Karen Tolkkinen
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MORRIS, MINN – The 17 rooms held the world's problems — as well as problems facing greater Minnesota.

In one room: how to end poverty.

In another: how to ensure the safety of drinking water.

In a third: how to fight climate change.

The 17 problems have bedeviled the world's best minds even before they were adopted by the United Nations in 2016 as a set of 17 goals to achieve globally by 2030.

The thinkers and planners gathered at the University of Minnesota, Morris had an hour and a half to solve them.

To be fair, they didn't have to come up with solutions for the entire planet — only for their communities. And many of them had deep experience in their topic. More than a mere thought exercise, it was a real-world attempt to bring people together to solve seemingly intractable problems facing the small cities and rural places of Minnesota.

They were on the Morris campus, summoned by regional leaders to come up with ways to create a sustainable world for this and future generations.

How to persuade city officials to shoehorn smaller, more affordable houses between larger ones when the owners of the larger homes might not want them there? How to teach community leaders to understand poverty, which they might never have personally experienced? How to protect drinking water at risk of leaching farm chemicals? How to respond to climate change?

The event, called "17 Rooms," was created by the Brookings Institution and the Rockefeller Foundation in 2018 as a way to move communities toward the U.N.'s 17 sustainable development goals. It's been staged in locations around the world, but it's the first for Minnesota. The 17 Rooms event was invited in by the Fergus Falls-based West Central Initiative Foundation, one of several sister foundations created in Minnesota in the wake of the 1980s farm crisis.

Around the world, the 17 goals aren't doing so hot. Stymied by war, the COVID pandemic and rising carbon emissions, it looks like only 17% of them are on track, according to the U.N.'s annual progress reports.

You wouldn't know that by watching the people in Morris, though. They dug into their topics as though real change were possible, and honestly, change has already happened in many parts of greater Minnesota. You can see it on the university campus, where bottle-filling stations track how many plastic bottles had been kept out of the landfill (more than 60,000, according to the counter at one station). You could see it in the compostable utensils, cups and containers used to serve meals and have become a familiar sight at county fairs and local festivals. You can see it in public health insurance available at low or no cost to people who live in poverty.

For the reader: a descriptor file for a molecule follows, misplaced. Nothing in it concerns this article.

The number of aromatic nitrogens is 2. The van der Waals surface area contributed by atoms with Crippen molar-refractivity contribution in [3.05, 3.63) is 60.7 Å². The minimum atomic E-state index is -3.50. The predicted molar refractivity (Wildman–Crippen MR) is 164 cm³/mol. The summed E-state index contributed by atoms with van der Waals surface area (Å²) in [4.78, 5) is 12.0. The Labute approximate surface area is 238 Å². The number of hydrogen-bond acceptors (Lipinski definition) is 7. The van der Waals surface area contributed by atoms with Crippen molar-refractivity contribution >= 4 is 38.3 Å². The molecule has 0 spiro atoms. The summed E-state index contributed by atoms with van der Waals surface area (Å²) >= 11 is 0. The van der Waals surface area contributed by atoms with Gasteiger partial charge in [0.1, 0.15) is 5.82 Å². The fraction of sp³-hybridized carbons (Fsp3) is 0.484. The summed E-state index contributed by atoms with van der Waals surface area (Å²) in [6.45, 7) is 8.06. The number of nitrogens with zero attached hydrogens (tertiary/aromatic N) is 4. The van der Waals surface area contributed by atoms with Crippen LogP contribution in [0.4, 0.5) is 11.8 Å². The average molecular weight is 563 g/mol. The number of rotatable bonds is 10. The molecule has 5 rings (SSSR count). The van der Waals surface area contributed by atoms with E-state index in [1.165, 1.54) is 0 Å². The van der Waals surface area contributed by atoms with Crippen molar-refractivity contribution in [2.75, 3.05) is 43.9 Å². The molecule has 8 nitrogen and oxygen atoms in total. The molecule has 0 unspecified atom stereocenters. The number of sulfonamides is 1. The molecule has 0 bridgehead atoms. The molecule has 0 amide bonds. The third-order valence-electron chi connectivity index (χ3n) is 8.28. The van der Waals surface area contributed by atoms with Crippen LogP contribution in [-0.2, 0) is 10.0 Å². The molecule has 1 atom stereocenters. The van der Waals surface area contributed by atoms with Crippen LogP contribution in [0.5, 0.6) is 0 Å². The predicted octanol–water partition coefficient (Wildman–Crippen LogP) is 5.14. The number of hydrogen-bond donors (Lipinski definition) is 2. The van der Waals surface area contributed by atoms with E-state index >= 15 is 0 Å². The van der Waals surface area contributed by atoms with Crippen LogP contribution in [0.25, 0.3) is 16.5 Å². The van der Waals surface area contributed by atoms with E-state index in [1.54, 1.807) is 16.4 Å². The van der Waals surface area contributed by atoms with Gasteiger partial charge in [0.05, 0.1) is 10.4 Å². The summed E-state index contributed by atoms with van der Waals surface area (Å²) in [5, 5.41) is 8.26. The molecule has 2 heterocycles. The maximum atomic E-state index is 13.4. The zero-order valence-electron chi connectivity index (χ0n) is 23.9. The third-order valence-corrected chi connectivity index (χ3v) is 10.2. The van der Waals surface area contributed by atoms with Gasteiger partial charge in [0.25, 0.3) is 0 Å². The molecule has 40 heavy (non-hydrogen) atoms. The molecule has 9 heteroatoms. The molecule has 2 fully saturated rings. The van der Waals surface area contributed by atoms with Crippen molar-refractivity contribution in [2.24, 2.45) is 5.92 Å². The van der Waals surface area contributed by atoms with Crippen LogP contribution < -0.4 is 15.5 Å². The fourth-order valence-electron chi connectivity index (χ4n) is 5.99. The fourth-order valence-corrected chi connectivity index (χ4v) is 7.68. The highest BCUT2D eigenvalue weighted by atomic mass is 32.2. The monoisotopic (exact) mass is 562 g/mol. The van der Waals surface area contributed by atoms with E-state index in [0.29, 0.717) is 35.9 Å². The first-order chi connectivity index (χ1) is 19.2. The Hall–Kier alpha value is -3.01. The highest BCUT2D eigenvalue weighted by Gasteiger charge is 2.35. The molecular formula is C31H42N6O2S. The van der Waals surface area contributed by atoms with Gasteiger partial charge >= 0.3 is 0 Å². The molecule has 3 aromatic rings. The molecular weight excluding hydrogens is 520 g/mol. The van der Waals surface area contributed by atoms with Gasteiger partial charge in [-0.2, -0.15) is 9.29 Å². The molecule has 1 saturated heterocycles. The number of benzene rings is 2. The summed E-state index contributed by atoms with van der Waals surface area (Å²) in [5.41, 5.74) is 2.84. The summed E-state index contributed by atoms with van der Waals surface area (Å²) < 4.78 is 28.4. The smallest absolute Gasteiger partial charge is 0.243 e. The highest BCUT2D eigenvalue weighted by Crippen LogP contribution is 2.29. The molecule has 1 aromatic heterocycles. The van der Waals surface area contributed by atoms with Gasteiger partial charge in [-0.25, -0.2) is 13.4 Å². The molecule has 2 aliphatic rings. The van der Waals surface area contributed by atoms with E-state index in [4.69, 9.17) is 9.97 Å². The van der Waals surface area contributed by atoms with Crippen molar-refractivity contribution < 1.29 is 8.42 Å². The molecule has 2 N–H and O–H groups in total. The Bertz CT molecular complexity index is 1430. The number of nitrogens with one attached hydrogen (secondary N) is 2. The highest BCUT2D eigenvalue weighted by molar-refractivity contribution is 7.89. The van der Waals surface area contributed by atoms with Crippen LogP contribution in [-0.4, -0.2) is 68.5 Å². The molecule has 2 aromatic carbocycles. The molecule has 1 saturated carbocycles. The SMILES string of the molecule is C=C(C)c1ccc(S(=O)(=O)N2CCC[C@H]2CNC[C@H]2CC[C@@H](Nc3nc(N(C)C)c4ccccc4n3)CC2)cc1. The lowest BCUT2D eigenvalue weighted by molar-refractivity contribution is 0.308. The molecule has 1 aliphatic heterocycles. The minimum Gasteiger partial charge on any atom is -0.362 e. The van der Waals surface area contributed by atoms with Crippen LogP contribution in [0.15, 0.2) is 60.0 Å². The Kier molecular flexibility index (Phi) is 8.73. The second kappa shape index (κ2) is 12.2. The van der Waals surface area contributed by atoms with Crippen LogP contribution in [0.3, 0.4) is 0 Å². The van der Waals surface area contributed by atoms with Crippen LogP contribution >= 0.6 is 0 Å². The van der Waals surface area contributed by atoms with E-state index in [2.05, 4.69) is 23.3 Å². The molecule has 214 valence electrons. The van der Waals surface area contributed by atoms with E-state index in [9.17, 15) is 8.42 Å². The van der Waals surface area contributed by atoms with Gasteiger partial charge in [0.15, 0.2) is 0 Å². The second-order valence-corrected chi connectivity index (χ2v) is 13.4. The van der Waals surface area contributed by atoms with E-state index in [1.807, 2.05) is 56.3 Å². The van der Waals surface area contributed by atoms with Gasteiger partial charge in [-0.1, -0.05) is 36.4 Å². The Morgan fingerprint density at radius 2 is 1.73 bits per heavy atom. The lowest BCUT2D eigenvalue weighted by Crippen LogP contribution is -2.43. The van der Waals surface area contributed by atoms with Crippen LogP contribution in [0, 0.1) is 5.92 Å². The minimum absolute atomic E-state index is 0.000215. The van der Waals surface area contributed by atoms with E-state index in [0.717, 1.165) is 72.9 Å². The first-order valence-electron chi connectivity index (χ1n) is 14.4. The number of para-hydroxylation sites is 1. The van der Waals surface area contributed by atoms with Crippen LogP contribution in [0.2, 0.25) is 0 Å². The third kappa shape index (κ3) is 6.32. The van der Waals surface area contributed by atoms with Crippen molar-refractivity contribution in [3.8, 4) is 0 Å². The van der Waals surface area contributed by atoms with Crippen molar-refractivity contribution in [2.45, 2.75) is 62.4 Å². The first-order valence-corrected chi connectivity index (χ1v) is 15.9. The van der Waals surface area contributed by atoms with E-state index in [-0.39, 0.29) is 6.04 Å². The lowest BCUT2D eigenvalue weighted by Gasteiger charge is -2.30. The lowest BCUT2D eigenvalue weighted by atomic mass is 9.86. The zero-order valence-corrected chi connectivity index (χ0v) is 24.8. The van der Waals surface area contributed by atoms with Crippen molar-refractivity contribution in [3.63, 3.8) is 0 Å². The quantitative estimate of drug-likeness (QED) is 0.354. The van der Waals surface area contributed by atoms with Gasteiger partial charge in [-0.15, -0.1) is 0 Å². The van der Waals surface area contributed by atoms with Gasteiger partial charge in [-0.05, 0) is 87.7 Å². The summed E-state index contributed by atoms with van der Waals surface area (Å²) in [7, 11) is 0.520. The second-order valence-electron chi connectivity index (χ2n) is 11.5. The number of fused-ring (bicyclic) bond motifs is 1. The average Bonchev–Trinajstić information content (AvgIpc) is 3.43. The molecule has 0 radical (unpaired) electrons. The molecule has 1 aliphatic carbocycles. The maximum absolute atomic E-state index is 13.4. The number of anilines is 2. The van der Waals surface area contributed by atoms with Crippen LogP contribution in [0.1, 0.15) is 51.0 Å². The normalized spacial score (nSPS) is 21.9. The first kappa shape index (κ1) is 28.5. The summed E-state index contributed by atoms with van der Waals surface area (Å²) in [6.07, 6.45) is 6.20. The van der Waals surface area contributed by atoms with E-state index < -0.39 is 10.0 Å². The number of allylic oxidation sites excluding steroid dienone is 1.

Entire counties have embraced composting. Solar panels cover swathes of land. Last year, White Earth Reservation got four bison calves, a move toward its goal of providing healthier food for its people.

The event drew a few political leaders, but other than some reassurances that the 17 goals are not U.N. mandates, nobody mentioned partisan politics. The organizers work with governments of all political stripes, and the West Center Initiative Foundation in particular appears to have carved a rare niche in a world where even the version of the state flag you fly indicates your partisan loyalties.

"We live in a society that is deeply polarized. This will not be news to you," foundation President Anna Wasescha told those gathered. She called the sustainable goals, which deal with real-world problems, a great way to unify the country.

"We've got a lot of work to do here," she said. "I don't want to be caught up in the division. I think we need to be caught up in what unifies us."

At the end, leaders from each room announced the solutions their group had come up with: a poverty simulation exercise to educate leaders. Searching out ways other places have solved housing problems and sharing those stories with Minnesota communities. Using nature to heal nature through bogs, rain gardens and restored prairie.

None solved the problem immediately. But many groups pledged to stay in touch long after leaving those 17 rooms and to put those plans into action over the next 12-18 months.

Tony Pipa, a senior fellow at the Brookings Institution, sees rural communities as "flat communities" unhindered by the layers of bureaucracy, where a few people can get a lot done in a short amount of time.

The handful of stalwarts who get things done in their greater Minnesota cities can attest to that.